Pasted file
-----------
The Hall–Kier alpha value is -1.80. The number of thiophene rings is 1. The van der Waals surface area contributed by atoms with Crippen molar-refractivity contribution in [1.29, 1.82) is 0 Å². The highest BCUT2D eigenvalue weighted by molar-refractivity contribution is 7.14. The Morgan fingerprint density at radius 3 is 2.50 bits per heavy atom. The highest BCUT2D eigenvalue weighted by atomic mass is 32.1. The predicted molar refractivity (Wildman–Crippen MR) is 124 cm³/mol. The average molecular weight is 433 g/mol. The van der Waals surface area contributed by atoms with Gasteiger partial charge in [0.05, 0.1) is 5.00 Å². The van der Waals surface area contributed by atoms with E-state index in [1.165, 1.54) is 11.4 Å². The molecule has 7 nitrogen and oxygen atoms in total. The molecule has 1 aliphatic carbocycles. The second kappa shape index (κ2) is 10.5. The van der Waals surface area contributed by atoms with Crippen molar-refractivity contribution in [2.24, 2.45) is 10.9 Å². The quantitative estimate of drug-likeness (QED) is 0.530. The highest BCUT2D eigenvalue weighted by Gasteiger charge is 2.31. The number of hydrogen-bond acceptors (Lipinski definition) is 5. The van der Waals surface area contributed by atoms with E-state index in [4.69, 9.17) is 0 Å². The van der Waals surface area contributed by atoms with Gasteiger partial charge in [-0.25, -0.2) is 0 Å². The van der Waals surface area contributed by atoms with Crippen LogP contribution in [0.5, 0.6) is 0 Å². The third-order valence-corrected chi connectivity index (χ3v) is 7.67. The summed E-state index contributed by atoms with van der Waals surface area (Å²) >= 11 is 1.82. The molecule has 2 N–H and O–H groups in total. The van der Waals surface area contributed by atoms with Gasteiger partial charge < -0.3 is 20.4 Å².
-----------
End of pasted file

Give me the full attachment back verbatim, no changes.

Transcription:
The Hall–Kier alpha value is -1.80. The number of thiophene rings is 1. The van der Waals surface area contributed by atoms with Crippen molar-refractivity contribution in [1.29, 1.82) is 0 Å². The highest BCUT2D eigenvalue weighted by molar-refractivity contribution is 7.14. The Morgan fingerprint density at radius 3 is 2.50 bits per heavy atom. The highest BCUT2D eigenvalue weighted by atomic mass is 32.1. The predicted molar refractivity (Wildman–Crippen MR) is 124 cm³/mol. The average molecular weight is 433 g/mol. The van der Waals surface area contributed by atoms with Gasteiger partial charge in [0.05, 0.1) is 5.00 Å². The van der Waals surface area contributed by atoms with E-state index in [1.165, 1.54) is 11.4 Å². The molecule has 7 nitrogen and oxygen atoms in total. The molecule has 1 aliphatic carbocycles. The second kappa shape index (κ2) is 10.5. The van der Waals surface area contributed by atoms with Crippen molar-refractivity contribution in [2.24, 2.45) is 10.9 Å². The quantitative estimate of drug-likeness (QED) is 0.530. The highest BCUT2D eigenvalue weighted by Gasteiger charge is 2.31. The number of hydrogen-bond acceptors (Lipinski definition) is 5. The van der Waals surface area contributed by atoms with E-state index in [4.69, 9.17) is 0 Å². The van der Waals surface area contributed by atoms with Gasteiger partial charge in [-0.25, -0.2) is 0 Å². The van der Waals surface area contributed by atoms with Crippen LogP contribution in [0.5, 0.6) is 0 Å². The third-order valence-corrected chi connectivity index (χ3v) is 7.67. The summed E-state index contributed by atoms with van der Waals surface area (Å²) >= 11 is 1.82. The molecule has 2 N–H and O–H groups in total. The van der Waals surface area contributed by atoms with Gasteiger partial charge < -0.3 is 20.4 Å².